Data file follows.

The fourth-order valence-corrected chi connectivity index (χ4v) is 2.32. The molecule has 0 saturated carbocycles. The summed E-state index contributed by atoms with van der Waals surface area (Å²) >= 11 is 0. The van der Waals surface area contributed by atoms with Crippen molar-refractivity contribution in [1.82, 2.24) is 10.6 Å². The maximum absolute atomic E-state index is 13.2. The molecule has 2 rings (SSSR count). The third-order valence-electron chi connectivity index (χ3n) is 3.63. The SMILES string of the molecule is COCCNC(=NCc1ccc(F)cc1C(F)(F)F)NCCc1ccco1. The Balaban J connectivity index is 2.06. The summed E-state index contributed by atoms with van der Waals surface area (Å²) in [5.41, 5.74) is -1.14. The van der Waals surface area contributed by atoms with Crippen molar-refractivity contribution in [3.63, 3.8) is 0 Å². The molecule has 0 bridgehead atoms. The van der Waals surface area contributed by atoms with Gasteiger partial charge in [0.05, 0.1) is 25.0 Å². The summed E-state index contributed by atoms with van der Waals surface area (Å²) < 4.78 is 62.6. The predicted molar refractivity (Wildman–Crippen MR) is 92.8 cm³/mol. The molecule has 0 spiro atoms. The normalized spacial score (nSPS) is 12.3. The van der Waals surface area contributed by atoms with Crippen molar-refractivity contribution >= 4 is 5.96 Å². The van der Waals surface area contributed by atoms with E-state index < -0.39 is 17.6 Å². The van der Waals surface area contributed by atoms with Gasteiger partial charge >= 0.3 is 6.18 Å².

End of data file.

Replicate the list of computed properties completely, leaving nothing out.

The fourth-order valence-corrected chi connectivity index (χ4v) is 2.32. The molecule has 0 saturated carbocycles. The summed E-state index contributed by atoms with van der Waals surface area (Å²) >= 11 is 0. The van der Waals surface area contributed by atoms with Crippen molar-refractivity contribution in [1.82, 2.24) is 10.6 Å². The maximum absolute atomic E-state index is 13.2. The molecule has 2 rings (SSSR count). The third-order valence-electron chi connectivity index (χ3n) is 3.63. The SMILES string of the molecule is COCCNC(=NCc1ccc(F)cc1C(F)(F)F)NCCc1ccco1. The Balaban J connectivity index is 2.06. The summed E-state index contributed by atoms with van der Waals surface area (Å²) in [5.41, 5.74) is -1.14. The van der Waals surface area contributed by atoms with Crippen molar-refractivity contribution in [3.63, 3.8) is 0 Å². The molecule has 0 bridgehead atoms. The van der Waals surface area contributed by atoms with Gasteiger partial charge in [0.05, 0.1) is 25.0 Å². The summed E-state index contributed by atoms with van der Waals surface area (Å²) < 4.78 is 62.6. The predicted molar refractivity (Wildman–Crippen MR) is 92.8 cm³/mol. The molecule has 0 spiro atoms. The normalized spacial score (nSPS) is 12.3. The van der Waals surface area contributed by atoms with Crippen molar-refractivity contribution >= 4 is 5.96 Å². The van der Waals surface area contributed by atoms with E-state index < -0.39 is 17.6 Å². The van der Waals surface area contributed by atoms with Gasteiger partial charge >= 0.3 is 6.18 Å².